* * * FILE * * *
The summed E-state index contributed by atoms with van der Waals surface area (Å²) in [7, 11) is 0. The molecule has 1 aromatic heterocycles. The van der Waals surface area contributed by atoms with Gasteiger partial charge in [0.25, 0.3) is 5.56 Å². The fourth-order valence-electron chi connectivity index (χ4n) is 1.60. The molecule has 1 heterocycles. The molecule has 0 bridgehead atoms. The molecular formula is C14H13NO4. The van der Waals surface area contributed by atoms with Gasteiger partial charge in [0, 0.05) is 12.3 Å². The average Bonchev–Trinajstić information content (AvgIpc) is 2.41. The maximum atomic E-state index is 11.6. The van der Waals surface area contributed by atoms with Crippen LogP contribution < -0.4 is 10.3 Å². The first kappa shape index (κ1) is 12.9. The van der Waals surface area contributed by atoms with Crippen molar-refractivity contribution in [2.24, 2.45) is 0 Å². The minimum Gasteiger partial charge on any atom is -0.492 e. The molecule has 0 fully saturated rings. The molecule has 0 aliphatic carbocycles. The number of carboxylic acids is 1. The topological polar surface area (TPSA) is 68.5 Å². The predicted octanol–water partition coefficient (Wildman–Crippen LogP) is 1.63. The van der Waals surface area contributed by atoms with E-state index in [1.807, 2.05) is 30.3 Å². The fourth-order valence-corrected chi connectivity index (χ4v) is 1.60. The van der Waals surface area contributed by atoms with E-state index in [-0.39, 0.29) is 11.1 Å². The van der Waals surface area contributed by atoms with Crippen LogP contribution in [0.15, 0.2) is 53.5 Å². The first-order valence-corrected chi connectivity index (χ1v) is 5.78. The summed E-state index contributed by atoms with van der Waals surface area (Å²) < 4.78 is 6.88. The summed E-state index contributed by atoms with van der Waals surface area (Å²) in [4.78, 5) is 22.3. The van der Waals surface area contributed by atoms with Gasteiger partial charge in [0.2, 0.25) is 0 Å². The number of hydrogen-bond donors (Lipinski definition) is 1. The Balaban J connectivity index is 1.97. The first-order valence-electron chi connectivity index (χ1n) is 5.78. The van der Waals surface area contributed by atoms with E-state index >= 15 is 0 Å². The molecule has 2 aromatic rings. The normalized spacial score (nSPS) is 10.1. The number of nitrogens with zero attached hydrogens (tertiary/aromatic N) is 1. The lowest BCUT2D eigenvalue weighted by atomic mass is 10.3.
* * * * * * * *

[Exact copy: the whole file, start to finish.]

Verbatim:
The summed E-state index contributed by atoms with van der Waals surface area (Å²) in [7, 11) is 0. The molecule has 1 aromatic heterocycles. The van der Waals surface area contributed by atoms with Gasteiger partial charge in [0.25, 0.3) is 5.56 Å². The fourth-order valence-electron chi connectivity index (χ4n) is 1.60. The molecule has 1 heterocycles. The molecule has 0 bridgehead atoms. The molecular formula is C14H13NO4. The van der Waals surface area contributed by atoms with Gasteiger partial charge in [0, 0.05) is 12.3 Å². The average Bonchev–Trinajstić information content (AvgIpc) is 2.41. The maximum atomic E-state index is 11.6. The van der Waals surface area contributed by atoms with Crippen LogP contribution < -0.4 is 10.3 Å². The first kappa shape index (κ1) is 12.9. The van der Waals surface area contributed by atoms with Crippen molar-refractivity contribution in [2.24, 2.45) is 0 Å². The minimum Gasteiger partial charge on any atom is -0.492 e. The molecule has 0 fully saturated rings. The molecule has 0 aliphatic carbocycles. The number of carboxylic acids is 1. The topological polar surface area (TPSA) is 68.5 Å². The predicted octanol–water partition coefficient (Wildman–Crippen LogP) is 1.63. The van der Waals surface area contributed by atoms with E-state index in [1.807, 2.05) is 30.3 Å². The fourth-order valence-corrected chi connectivity index (χ4v) is 1.60. The van der Waals surface area contributed by atoms with E-state index in [-0.39, 0.29) is 11.1 Å². The van der Waals surface area contributed by atoms with Crippen LogP contribution in [0.15, 0.2) is 53.5 Å². The first-order valence-corrected chi connectivity index (χ1v) is 5.78. The summed E-state index contributed by atoms with van der Waals surface area (Å²) < 4.78 is 6.88. The summed E-state index contributed by atoms with van der Waals surface area (Å²) in [4.78, 5) is 22.3. The van der Waals surface area contributed by atoms with Gasteiger partial charge in [0.2, 0.25) is 0 Å². The number of hydrogen-bond donors (Lipinski definition) is 1. The Balaban J connectivity index is 1.97. The first-order valence-electron chi connectivity index (χ1n) is 5.78. The van der Waals surface area contributed by atoms with E-state index >= 15 is 0 Å². The molecule has 2 aromatic rings. The normalized spacial score (nSPS) is 10.1. The number of nitrogens with zero attached hydrogens (tertiary/aromatic N) is 1. The lowest BCUT2D eigenvalue weighted by atomic mass is 10.3.